The spring sports season for public high schools on Long...

The spring sports season for public high schools on Long Island was canceled on Tuesday afternoon. Credit: iStock

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Any chance of a spring sports season at public high schools on Long Island ended on Tuesday afternoon.

Nassau and Suffolk County school superintendents and athletic administrators announced the cancellation of the spring sports season amid health and safety concerns during the COVID-19 outbreak.

"I feel terrible for our seniors, as we all do," Jericho superintendent Hank Grishman said. "Kids are missing out on so many levels, so many activities, and we all remember our last season of sports in our senior year. That last season is so significant in saying goodbye to your high school. We knew probably two weeks ago that we didn't have a choice. We held off as long as we possibly could. It's the right decision, yet a very painful one."

Administrators in both counties met earlier this week and concluded that any spring season — even a shorter, modified one — would be unrealistic.

 Pat Pizzarelli, the executive director of Section VIII, which governs Nassau schools,  said: “This pandemic is bigger than high school sports. Our primary concern is our students and our communities. We’re the second most prevalent area in the state with the COVID-19 infection, according to the governor. He said he was going to open various regions of the state at some point, based on the hospitalization rate. Long Island is [second in] the hospitalization rate in the entire state. New York City is [first] and they are our neighbors.

“Even if there was a miracle, how are we expected to play sports and practice social distancing? It’s not possible. We need to protect our kids.”

Tom Combs, the executive director of Section XI, which governs Suffolk schools, said:  “We had hoped that we could get back to school and salvage some kind of a shortened spring season, but that’s just not possible. The health and safety of our people in Suffolk is more important than anything. Our Athletic Council felt it was the prudent decision to make in canceling spring sports at this time . . .  The 33 members of our Athletic Council present at the meeting voted unanimously that this was the responsible thing to do.”

Gov. Andrew M. Cuomo last week extended the state’s stay-at-home policies through May 15, meaning that school buildings will be shuttered until at least that date. It remains possible that schools will reopen, but the decisions made Tuesday mean public schools will not compete in sports.

“We feel that in making this decision now — instead of waiting — that we are being mindful of our families and communities and not giving them false hope,” Pizzarelli said. “We waited as long as we possibly could to make this heartbreaking decision.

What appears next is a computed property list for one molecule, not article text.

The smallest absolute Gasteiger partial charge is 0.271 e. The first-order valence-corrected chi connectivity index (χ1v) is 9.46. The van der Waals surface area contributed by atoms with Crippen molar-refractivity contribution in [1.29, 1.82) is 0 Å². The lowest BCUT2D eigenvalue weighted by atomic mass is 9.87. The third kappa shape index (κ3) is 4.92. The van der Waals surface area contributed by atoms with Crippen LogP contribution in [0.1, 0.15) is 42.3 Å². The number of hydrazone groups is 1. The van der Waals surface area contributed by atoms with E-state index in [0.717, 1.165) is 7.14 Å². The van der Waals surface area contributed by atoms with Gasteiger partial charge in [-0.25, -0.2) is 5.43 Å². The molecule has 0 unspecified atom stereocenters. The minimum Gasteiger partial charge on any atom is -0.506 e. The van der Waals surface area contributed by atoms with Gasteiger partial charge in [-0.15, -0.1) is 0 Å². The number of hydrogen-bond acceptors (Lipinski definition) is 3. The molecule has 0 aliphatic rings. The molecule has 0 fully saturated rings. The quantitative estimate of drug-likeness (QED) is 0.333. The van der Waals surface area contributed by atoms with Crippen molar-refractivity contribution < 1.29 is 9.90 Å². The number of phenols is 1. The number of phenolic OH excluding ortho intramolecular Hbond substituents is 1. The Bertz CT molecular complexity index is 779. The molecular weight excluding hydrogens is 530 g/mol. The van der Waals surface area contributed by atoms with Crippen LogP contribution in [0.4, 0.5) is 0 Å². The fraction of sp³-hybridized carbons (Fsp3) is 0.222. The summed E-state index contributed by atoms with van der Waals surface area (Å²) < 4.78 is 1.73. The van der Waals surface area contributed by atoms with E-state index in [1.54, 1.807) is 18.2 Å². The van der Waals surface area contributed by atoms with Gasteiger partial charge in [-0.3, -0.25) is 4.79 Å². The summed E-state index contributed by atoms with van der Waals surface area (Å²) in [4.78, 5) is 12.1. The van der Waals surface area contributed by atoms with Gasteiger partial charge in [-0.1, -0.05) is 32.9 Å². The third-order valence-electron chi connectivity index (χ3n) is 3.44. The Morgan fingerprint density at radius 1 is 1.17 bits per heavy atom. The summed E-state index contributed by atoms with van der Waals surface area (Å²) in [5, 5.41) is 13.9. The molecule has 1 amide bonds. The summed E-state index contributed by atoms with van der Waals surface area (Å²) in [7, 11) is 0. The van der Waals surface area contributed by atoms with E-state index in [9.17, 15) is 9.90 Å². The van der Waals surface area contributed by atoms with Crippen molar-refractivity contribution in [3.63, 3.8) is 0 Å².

“It’s time for our students to learn the reality of our situation and this is life and death — this is very real in our lives,” he added. “This is not normal and we need to move forward, unfortunately without a spring sports season.”

For the Long Island student-athletes whose hopes for a spring season were snuffed, there was only disappointed resignation.

“You kind of had a thought [the spring season] wasn’t going to be happening, but when it’s finally over, it’s heartbreaking,” Massapequa senior shortstop Johnny Castagnozzi said. “I can’t really describe the feeling, but when you have been playing with your brothers for . . . years? We always thought we’d have one last season.

“It’s a terrible feeling, but there’s nothing you can really do about it,” he added. “There’s no one you can complain to because we’re all in the same boat.”

Long Island Catholic schools have made no final decision on their spring sports season, according to Nassau-Suffolk Catholic High School Athletic Association president and St. John the Baptist athletic director Ralph Dalton.

Like the public schools, Catholic school buildings are closed until at least May 15. Should schools reopen, the CHSAA members will decide individually whether to compete in sports. If they elect to have a spring season, they already have clearance to compete until June 30.

“We have not made a determination on the future of spring sports at this time,” Dalton said.

Nassau’s Athletic Council — which has representation from superintendents, principals and athletic officials — was unanimous in its decision at a meeting Monday night, and Pizzarelli said everyone who attended a Tuesday morning meeting of athletic directors stood together in agreement. Suffolk’s Athletic Council came to the same conclusion at a Tuesday afternoon meeting.

“I’ve received a number of emails from parents and senior athletes pleading we keep the season alive, but we just can’t do it,” Pizzarelli said. “We lived through [the] Sept. 11 [terrorist attack] — and I hate to compare that tragedy to this — but this is also on an epic scale of tragic consequences.”

High school coaches across the Island learned the news Tuesday and made the painful preparation to share it with their teams.

“Obviously, I don’t get a face-to-face, which makes it even more difficult,” Shoreham-Wading River lacrosse coach Mike Taylor said. “So I’m sitting here trying to write something and I realize I can’t do this this way. I’m going to have to do a Zoom with them. It’s going to be emotional for the kids. I’m so disappointed.”

Combs and Pizzarelli said late last week that even with the move to May 15, it would be possible to schedule some sort of a truncated season and possibly even hold a Long Island championship in all sports. Both, however, said public health remained the top priority.

The spring sports that will not be played include softball, baseball, boys and girls track, boys and girls lacrosse, boys tennis, boys and girls golf and boys and girls badminton.

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